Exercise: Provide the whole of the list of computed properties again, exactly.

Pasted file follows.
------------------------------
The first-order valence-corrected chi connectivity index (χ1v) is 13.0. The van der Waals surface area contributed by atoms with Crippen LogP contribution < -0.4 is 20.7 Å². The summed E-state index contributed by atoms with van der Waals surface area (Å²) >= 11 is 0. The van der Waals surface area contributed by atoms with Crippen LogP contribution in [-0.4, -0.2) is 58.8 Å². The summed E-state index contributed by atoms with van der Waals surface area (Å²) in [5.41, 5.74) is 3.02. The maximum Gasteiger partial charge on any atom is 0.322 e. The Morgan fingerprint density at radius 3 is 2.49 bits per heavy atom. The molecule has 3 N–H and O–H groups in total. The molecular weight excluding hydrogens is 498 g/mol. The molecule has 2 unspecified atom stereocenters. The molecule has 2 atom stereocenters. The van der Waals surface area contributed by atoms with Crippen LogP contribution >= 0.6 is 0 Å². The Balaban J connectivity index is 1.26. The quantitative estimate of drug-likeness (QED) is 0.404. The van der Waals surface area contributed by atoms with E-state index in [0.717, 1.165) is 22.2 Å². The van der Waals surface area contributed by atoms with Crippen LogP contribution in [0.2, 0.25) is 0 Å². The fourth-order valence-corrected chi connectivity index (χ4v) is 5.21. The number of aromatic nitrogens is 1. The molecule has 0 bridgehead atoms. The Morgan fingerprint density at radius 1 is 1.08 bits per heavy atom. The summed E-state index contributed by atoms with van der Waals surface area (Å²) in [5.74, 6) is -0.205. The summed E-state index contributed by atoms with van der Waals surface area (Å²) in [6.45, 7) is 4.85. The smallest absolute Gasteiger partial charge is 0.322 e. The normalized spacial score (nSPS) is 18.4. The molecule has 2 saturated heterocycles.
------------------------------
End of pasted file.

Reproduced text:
The first-order valence-corrected chi connectivity index (χ1v) is 13.0. The van der Waals surface area contributed by atoms with Crippen LogP contribution < -0.4 is 20.7 Å². The summed E-state index contributed by atoms with van der Waals surface area (Å²) >= 11 is 0. The van der Waals surface area contributed by atoms with Crippen LogP contribution in [-0.4, -0.2) is 58.8 Å². The summed E-state index contributed by atoms with van der Waals surface area (Å²) in [5.41, 5.74) is 3.02. The maximum Gasteiger partial charge on any atom is 0.322 e. The Morgan fingerprint density at radius 3 is 2.49 bits per heavy atom. The molecule has 3 N–H and O–H groups in total. The molecular weight excluding hydrogens is 498 g/mol. The molecule has 2 unspecified atom stereocenters. The molecule has 2 atom stereocenters. The van der Waals surface area contributed by atoms with Crippen LogP contribution >= 0.6 is 0 Å². The Balaban J connectivity index is 1.26. The quantitative estimate of drug-likeness (QED) is 0.404. The van der Waals surface area contributed by atoms with E-state index in [0.717, 1.165) is 22.2 Å². The van der Waals surface area contributed by atoms with Crippen LogP contribution in [0.2, 0.25) is 0 Å². The fourth-order valence-corrected chi connectivity index (χ4v) is 5.21. The number of aromatic nitrogens is 1. The molecule has 0 bridgehead atoms. The Morgan fingerprint density at radius 1 is 1.08 bits per heavy atom. The summed E-state index contributed by atoms with van der Waals surface area (Å²) in [5.74, 6) is -0.205. The summed E-state index contributed by atoms with van der Waals surface area (Å²) in [6.45, 7) is 4.85. The smallest absolute Gasteiger partial charge is 0.322 e. The normalized spacial score (nSPS) is 18.4. The molecule has 2 saturated heterocycles.